Academic journal article Current Politics and Economics of the United States, Canada and Mexico

Congressional Staff: Duties and Functions of Selected Positions *

Academic journal article Current Politics and Economics of the United States, Canada and Mexico

Congressional Staff: Duties and Functions of Selected Positions *

Article excerpt


The United States Congress conducts several types of activities for which it employs staff. [1] Congressional employees are retained to perform public duties that include assisting Members in official responsibilities in personal, committee, leadership, or administrative office settings [2]. Organized to support Members of Congress in their various duties and functions in Washington, DC, and constituency offices around the United States, staff are involved in virtually all elements of the work of Congress.[3]

Individuals in congressional staff positions may come from a wide range of training or professional backgrounds. These might include the law, business, medicine, political campaigns, engineering, the social sciences, or fine arts. Nevertheless, congressional staff are seen by some as a professional cohort. Congressional career tracks generally mirror common stages of other professional careers, but with adaptations to the congressional workplace.

These adaptations include relatively short career ladders on which staff may acquire substantial responsibilities in a relatively short period of time, and close support of a Member's legislative and representational responsibilities. [4]

This report focuses on positions in House and Senate personal offices, [5] and provides sample position descriptions for 14 positions with similar job titles in each chamber.[6] Identifying congressional staff duties and job descriptions is complicated by the highly decentralized nature of congressional employment practices. The House of Representatives is composed of as many as 500 entities that set job criteria and employ staff; [7] in the Senate, there are about 135 such entities.[8] Congressional staff may work in a Member, committee, or leadership office; in positions under the authority of chamber officers; [9] or in chamber support entities with specialized duties.[10] Additional challenges of the congressional personnel environment may include different approaches to some practices common in many professional environments. Some congressional employing entities may not use formal position descriptions; others may not implement formal personnel practices and guidelines, or clearly establish lines of authority for personnel issues in their offices. In offices where personnel practices and guidelines are developed, practices could vary from office to office.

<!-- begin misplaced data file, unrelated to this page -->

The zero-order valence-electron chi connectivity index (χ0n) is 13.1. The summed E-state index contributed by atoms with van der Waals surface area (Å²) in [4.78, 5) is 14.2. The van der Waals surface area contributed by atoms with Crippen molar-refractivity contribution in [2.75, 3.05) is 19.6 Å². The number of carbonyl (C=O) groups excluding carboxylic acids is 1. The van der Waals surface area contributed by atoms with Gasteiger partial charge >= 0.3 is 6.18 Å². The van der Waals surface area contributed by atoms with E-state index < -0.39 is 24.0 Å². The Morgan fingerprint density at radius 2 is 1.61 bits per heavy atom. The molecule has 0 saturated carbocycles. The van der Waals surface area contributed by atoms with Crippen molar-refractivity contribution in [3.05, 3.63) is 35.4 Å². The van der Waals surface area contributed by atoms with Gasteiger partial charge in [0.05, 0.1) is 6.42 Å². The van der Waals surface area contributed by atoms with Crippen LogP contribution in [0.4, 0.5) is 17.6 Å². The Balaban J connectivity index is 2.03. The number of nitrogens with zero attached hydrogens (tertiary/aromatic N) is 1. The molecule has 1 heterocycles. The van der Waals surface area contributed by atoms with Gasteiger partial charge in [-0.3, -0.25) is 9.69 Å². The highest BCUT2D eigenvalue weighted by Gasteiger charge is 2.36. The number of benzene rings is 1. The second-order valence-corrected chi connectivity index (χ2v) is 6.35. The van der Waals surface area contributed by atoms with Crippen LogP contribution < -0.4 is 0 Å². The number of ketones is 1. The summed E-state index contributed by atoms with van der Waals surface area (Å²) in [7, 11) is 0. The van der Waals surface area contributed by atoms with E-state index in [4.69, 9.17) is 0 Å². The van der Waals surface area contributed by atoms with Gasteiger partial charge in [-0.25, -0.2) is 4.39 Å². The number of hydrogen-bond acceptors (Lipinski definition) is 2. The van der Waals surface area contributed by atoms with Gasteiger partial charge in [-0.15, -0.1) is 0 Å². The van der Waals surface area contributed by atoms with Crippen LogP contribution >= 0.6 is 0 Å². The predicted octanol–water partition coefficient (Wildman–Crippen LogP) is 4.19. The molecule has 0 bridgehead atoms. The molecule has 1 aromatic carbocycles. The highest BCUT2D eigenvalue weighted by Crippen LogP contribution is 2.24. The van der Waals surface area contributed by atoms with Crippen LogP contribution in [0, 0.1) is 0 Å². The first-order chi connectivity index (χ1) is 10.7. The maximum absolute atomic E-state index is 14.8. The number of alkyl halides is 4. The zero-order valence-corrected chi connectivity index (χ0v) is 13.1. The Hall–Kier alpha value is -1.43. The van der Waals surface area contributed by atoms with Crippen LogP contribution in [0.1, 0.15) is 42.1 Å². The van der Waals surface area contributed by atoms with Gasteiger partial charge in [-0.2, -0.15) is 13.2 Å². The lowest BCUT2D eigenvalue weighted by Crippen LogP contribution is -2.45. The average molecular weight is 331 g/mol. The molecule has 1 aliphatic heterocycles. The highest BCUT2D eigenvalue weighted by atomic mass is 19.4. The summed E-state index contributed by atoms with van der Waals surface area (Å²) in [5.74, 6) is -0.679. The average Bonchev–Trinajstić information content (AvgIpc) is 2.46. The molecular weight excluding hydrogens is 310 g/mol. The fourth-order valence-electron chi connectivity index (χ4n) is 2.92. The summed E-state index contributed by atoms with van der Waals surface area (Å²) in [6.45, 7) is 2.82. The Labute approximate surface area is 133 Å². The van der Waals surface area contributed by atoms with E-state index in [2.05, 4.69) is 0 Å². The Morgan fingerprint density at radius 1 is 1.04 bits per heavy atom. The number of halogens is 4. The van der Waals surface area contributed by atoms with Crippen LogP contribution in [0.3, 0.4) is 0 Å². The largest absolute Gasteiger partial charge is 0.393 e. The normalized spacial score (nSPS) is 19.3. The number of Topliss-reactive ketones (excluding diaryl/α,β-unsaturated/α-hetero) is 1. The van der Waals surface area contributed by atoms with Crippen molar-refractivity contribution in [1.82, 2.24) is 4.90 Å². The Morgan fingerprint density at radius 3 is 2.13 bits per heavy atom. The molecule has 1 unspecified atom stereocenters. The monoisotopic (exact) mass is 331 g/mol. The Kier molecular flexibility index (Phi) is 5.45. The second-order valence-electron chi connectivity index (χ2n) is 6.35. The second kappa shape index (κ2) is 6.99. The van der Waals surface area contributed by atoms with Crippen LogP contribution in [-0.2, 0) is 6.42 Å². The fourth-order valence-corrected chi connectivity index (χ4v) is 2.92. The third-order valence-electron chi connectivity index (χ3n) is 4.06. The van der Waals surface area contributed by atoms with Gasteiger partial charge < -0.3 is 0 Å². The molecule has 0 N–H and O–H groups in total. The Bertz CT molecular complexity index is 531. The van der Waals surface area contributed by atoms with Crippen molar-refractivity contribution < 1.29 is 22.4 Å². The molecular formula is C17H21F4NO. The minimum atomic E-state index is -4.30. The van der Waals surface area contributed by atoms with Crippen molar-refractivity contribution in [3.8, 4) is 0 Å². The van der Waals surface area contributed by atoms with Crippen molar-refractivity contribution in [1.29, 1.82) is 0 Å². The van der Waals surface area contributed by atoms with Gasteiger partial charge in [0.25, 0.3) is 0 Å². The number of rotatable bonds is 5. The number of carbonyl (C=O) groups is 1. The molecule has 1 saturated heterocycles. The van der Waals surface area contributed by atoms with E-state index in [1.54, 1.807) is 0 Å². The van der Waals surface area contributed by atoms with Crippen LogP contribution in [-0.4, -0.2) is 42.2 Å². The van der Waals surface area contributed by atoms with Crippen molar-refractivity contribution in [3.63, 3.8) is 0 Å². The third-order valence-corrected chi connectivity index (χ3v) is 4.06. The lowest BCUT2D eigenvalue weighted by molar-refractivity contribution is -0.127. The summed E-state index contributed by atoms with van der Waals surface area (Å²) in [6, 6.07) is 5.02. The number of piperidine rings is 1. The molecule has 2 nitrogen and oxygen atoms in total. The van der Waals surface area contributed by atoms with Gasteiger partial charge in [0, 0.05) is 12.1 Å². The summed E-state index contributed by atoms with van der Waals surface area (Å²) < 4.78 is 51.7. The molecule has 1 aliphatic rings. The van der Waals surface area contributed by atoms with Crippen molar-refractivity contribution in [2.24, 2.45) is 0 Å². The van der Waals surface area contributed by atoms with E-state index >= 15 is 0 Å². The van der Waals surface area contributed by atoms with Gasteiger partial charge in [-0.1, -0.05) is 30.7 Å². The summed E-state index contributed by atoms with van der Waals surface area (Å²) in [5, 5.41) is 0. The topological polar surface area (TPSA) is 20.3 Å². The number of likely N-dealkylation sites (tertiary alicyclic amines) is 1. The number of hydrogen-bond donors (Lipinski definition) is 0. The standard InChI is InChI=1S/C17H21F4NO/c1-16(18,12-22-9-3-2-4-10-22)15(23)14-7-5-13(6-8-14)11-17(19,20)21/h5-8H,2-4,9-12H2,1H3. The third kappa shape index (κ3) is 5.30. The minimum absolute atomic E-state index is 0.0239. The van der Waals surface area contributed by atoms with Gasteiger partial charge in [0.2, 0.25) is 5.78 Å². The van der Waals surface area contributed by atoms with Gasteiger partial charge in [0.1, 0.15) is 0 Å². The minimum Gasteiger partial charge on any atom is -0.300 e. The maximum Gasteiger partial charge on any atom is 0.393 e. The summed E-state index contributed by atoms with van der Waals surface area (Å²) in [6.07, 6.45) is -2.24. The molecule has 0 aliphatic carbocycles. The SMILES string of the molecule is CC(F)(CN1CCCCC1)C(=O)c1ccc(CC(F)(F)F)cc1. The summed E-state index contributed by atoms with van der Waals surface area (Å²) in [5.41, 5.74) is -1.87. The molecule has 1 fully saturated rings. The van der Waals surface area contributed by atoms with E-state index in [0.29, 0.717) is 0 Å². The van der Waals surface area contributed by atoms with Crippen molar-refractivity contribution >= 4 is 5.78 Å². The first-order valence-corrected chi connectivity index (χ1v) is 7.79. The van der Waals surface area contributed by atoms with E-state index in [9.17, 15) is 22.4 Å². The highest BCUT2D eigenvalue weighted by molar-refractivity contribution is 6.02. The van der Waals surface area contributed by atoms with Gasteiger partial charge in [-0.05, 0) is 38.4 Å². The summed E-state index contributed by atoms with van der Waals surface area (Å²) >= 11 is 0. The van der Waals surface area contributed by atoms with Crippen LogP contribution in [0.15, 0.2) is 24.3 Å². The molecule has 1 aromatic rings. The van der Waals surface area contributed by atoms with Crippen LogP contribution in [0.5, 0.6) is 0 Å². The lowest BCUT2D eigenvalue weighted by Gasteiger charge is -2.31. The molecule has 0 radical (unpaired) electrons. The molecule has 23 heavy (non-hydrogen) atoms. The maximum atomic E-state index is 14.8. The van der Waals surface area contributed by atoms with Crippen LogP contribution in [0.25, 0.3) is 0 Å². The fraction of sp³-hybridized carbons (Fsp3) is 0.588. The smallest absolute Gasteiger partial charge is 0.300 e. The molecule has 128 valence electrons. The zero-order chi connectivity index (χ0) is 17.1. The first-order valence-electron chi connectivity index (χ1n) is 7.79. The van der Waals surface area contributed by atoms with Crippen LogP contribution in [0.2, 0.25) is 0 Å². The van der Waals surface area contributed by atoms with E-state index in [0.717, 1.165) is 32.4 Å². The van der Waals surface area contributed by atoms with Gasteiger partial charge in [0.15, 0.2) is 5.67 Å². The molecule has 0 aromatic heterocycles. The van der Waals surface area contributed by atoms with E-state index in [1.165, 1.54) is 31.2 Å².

All decisions regarding activities and operations in a Member's office are within the discretion of the Member, subject to chamber rules [11] and relevant statute.[12] As with all congressional entities with employing authority, individual Members of Congress have wide discretion in setting many workplace policies, including procedures for establishing the duties and functions of staff positions. Staffing decisions may be determined by the priorities and goals of a congressional office, and the preferences and needs of a Member's constituents.

Sources of Position Descriptions

In 2006, two salary and employment surveys, the 2006 House Compensation Study: Guide for the 110th Congress (House study), and the 2006 U.S. Senate Employment, Compensation, Hiring and Benefits Study (Senate study), were conducted for the House and Senate, respectively [13] The studies focused on staff in the personal offices in each chamber, and provided data on salary, work experience, and position duties and functions. Data in the surveys were organized by position titles. Of 18 positions in the House study and 25 positions in the Senate study, there are 14 positions that have roughly congruent position titles and descriptions in both chambers. Those positions are summarized in Table 1.

Summaries of those positions' functions and duties as proffered by the House and Senate studies' administrators [15] are provided below. This material should be interpreted with care. Using data from the House and Senate studies raises concerns for several reasons related to data collection, and the potential consequences of organizing data by position title. …

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